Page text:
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CellMax Life Highlights Liquid Biopsy Platform's Ability to Detect Pre-Cancer, Cancer

NEW YORK (GenomeWeb) – CellMax Life's focus on developing a blood-based cell detection platform to detect pre-cancer and cancer at an early stage is one of its main differentiating points in an increasingly crowded market, a company executive said last week on the sidelines of the 37th annual JP Morgan Healthcare Conference.

That capability is one of the primary reasons that Taiwan-based Medigen Biotech recently selected the company as a partner for upcoming cell therapy clinical trials, according to Padma Sundar, vice president of strategy and market access at CellMax.

Separately, the firm announced today it would present new findings at the American Society of Clinical Oncology Gastrointestinal Cancers Symposium in San Francisco this week highlighting the results of an expanded study that shows its CMx blood biopsy platform can detect pre-cancers, or adenomas, with close to 90 percent accuracy.

In the meantime, Medigen is integrating CellMax's CMx circulating tumor cell platform with its circulating tumor DNA-based liquid biopsy panel to examine patient treatment selection and response.

The biotech firm had an option to select other competitors developing and marketing liquid biopsies but the CellMax platform's sensitivity for early-stage detection led to its selection, Sundar said.

As part of the open-label, multicenter, single arm clinical trial, the collaborating team plans to enroll patients with stage II and III colorectal cancer that has been surgically resected, or surgically resected and treated with chemotherapy.

CellMax is moving along a path to commercialization that involves developing and applying its CTC platform for early detection not only for colorectal cancer, but more long term, for breast and prostate cancer, Sundar said.

In May, the firm began a new clinical trial to further validate its circulating tumor cell colorectal cancer screening test in American subjects, with the goal of supporting a submission for approval by the US Food and Drug Administration.

Sundar said that the trial will enroll several thousand individuals 45 years and older who will receive the blood test, and clinicians will compare the test's performance with colonoscopy results. The firm will then submit data as part of an application to obtain regulatory premarket approval from the FDA, but the anticipated timeline to obtain clearance has not been disclosed, Sundar said.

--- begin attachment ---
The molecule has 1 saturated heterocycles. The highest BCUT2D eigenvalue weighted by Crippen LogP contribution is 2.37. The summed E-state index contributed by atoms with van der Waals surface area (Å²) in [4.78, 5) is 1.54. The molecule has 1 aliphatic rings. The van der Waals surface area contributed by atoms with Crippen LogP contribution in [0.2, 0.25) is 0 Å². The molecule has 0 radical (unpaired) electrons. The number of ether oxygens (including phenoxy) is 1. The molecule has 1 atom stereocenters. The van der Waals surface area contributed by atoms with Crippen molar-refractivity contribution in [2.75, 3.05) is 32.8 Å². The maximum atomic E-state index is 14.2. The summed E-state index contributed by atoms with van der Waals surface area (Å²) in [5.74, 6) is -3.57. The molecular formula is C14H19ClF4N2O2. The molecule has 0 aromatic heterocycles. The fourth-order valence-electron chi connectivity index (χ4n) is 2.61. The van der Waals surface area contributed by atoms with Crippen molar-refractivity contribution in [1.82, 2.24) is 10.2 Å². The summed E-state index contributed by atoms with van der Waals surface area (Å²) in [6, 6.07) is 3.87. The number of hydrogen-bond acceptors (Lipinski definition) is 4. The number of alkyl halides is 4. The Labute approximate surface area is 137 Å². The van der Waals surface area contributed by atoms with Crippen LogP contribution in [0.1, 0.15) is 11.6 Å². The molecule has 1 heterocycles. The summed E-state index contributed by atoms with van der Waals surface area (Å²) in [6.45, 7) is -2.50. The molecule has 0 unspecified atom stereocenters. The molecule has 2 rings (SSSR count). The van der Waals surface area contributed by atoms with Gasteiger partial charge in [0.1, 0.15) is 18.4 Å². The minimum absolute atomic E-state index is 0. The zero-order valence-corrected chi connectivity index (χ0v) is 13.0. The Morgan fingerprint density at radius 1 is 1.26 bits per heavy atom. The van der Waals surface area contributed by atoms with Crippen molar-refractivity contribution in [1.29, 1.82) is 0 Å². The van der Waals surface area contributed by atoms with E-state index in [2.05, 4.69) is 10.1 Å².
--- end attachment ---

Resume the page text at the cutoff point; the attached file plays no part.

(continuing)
During the fourth quarter of this year, the firm anticipates launching its CRC screening test from a CAP-accredited, CLIA-certified laboratory in Sunnydale, California.

It will seek reimbursement for all of its tests, Sundar said.

The company also announced it will present findings for the CMx blood biopsy platform at the ASCO symposium this week. Results of the study, based on a measurement of accuracy using area under the ROC curve, show that it is possible to accurately differentiate between healthy patients and those with pre-cancer based on enumeration of pre-cancer cells.

Further, an increase in cell count was significantly correlated with an increase in disease severity, CellMax added.

Atul Sharan, cofounder and CEO of CellMax, said in a statement that adenoma removal reduces mortality rates from colorectal cancer by 53 percent. "CellMax Life’s FirstSight CRCtest will increase compliance with colorectal cancer screenings and increase detection rates at the adenoma stage, saving lives," he said.

To detect pre-cancer and cancer cells in blood, the FirstSightCRC test uses a microfluidic chip with a non-sticky nanolayer for cell capture, high-affinity antibodies, and an air-foam technology to gently release the captured cells enabling high intact cell preservation, thereby achieving high-detection rates of pre-cancer, CellMax said.

CellMax's blood test isolates and analyzes both CTCs and cell-free DNA from a blood sample to detect six types of analytes, including four classes of genomic mutations, microsatellite instability, and CTCs.

The IRB-approved study included 737 adults, 50 years of age or older — a population that most US guidelines recommend have routine screening, CellMax noted.

Of those, 301 were found to be healthy, 111 had pre-cancers, and 325 had cancer. Diseased patients were confirmed by colonoscopy or tumor biopsy. The test results presented a high accuracy for detecting colorectal cancer with a close to 90 percent accuracy for pre-cancer and 95 percent accuracy for cancer, the firm said.

The firm had presented previous test results at ASCO’s Gastrointestinal Symposium in 2018.

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